I have a copy of your deed, where you have held title to this property in Fishtown for precisely twenty-seven (27) years, seven (7) months, and thirteen (13) days.

I see where you’ve faked out L&I with a permit to do some minor repairs, yet you have availed yourself at nothing short of not making the basic repairs to the house, namely the broken doors and windows, of which all of them are broken.

Philadelinquency Has Issued A Ruling:

On the question of your L&I Notice of Violations, of which you’ve received TWO (2) of these, NOV #’s 349,144 and 369,783, which the Department of Licenses & Inspections re-inspected as early as February 19th of this year, and L&I begin citing September 10th, 2012, assuming L&I acts precipitiously in bringing your case to Blight Court for the Doors & Windows amendment to Title IV, of the Philadelphia Code, Subpart PM 306.2/4, fining you $300 per broken opening per day, for 5 broken openings cited in the NOVs, which is the sum of one thousand fifteen-hundred ($1,500) dollars a day you are not complying with with Title IV, you owe us, the People of Fishtown compensation for your self-inflicted transgressions against Us for one hundred ninety-seven (197) days of blight to the sum of two hundred ninety-five thousand five hundred dollars ($295,500).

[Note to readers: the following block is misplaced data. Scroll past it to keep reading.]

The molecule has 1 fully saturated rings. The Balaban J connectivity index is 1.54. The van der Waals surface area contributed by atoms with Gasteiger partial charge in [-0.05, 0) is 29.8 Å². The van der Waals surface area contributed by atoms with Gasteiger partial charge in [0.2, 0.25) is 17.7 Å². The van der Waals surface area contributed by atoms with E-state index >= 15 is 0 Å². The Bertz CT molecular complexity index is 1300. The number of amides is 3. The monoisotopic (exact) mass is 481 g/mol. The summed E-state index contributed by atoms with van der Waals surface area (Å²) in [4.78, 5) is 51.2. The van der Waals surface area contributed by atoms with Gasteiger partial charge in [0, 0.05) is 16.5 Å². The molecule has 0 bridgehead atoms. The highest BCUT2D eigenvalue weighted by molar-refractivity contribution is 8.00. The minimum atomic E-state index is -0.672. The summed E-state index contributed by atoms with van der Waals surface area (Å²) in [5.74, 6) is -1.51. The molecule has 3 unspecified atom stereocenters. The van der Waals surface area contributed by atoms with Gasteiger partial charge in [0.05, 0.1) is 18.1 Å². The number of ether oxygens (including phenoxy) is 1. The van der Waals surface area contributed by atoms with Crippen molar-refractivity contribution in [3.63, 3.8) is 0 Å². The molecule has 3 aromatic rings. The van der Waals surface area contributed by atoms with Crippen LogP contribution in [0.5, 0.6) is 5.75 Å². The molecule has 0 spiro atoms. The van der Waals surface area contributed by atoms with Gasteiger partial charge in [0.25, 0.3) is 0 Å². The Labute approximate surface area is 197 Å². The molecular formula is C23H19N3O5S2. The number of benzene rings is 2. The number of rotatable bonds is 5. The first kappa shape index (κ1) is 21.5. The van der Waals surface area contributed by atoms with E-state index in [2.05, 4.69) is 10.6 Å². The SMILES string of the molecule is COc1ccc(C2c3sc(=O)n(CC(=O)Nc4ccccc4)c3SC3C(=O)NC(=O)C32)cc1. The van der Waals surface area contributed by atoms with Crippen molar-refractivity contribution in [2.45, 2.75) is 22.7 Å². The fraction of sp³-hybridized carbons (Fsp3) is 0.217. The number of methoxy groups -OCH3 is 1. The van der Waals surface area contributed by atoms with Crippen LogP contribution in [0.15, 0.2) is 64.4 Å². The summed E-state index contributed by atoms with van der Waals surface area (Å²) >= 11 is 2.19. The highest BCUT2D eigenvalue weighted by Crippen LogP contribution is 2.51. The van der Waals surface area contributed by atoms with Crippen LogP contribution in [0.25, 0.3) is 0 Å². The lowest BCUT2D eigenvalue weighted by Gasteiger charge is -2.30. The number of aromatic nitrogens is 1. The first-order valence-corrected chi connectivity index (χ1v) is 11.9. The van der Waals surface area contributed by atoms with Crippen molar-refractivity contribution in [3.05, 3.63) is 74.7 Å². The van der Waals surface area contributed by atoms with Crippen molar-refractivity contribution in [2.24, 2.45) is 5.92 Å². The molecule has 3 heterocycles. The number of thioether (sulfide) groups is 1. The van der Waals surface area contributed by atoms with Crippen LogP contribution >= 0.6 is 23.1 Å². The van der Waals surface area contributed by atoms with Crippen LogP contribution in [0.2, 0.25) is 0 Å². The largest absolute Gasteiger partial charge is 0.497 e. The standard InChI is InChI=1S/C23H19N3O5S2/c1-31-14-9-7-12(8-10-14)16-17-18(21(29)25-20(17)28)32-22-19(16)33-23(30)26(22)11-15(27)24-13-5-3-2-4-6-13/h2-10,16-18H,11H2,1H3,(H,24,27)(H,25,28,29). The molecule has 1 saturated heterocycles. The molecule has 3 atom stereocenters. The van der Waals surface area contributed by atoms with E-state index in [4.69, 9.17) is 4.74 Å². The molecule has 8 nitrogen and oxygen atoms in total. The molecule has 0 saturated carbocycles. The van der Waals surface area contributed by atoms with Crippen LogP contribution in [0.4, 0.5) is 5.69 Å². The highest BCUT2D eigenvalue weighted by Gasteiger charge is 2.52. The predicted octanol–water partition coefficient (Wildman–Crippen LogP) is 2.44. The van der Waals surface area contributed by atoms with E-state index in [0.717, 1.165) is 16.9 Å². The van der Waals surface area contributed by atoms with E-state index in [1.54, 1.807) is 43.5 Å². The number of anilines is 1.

Please pay in cash.

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A mild let-out

From the 6th Police District:

On Saturday, 03/16/13, 1:30 AM, a fight inside Aura, 626 N. Front St. resulted in a male being stabbed in the neck with a bottle. The victim was taken to the hospital by private auto and listed in serious condition. Outside the bar, a person connected to the fight went to a Jeep parked in the parking lot directly across the street, retrieved a handgun from the vehicle, stood by the passenger door and fired multiple shots towards the crowd, no persons were injured, 2 shots struck an unattended GMC.

The Jeep fled the scene, but was stopped by 6th District Officers Thornton and Hudson in the 200 block S. Columbus Blvd. The driver and passenger were identified by witnesses. The offenders, ages 26 and 27, one with a South Phila. address the other with a Secane, Pa. address were charged with Aggravated Assault and related offenses.

We’ve told you about Marc Stein-owned Club Aura, the River Wards worst nuisance club, many times (here, and here and here).

What happened after the shooting?   A Northern Liberties resident reports:

Aura opened the very next night & again this past weekend disturbing the peace with rowdy drunken business “as usual.”  

What will it take to close this operation and restore the block to safety?


What will it take?   A major shooting will probably have to happen, first.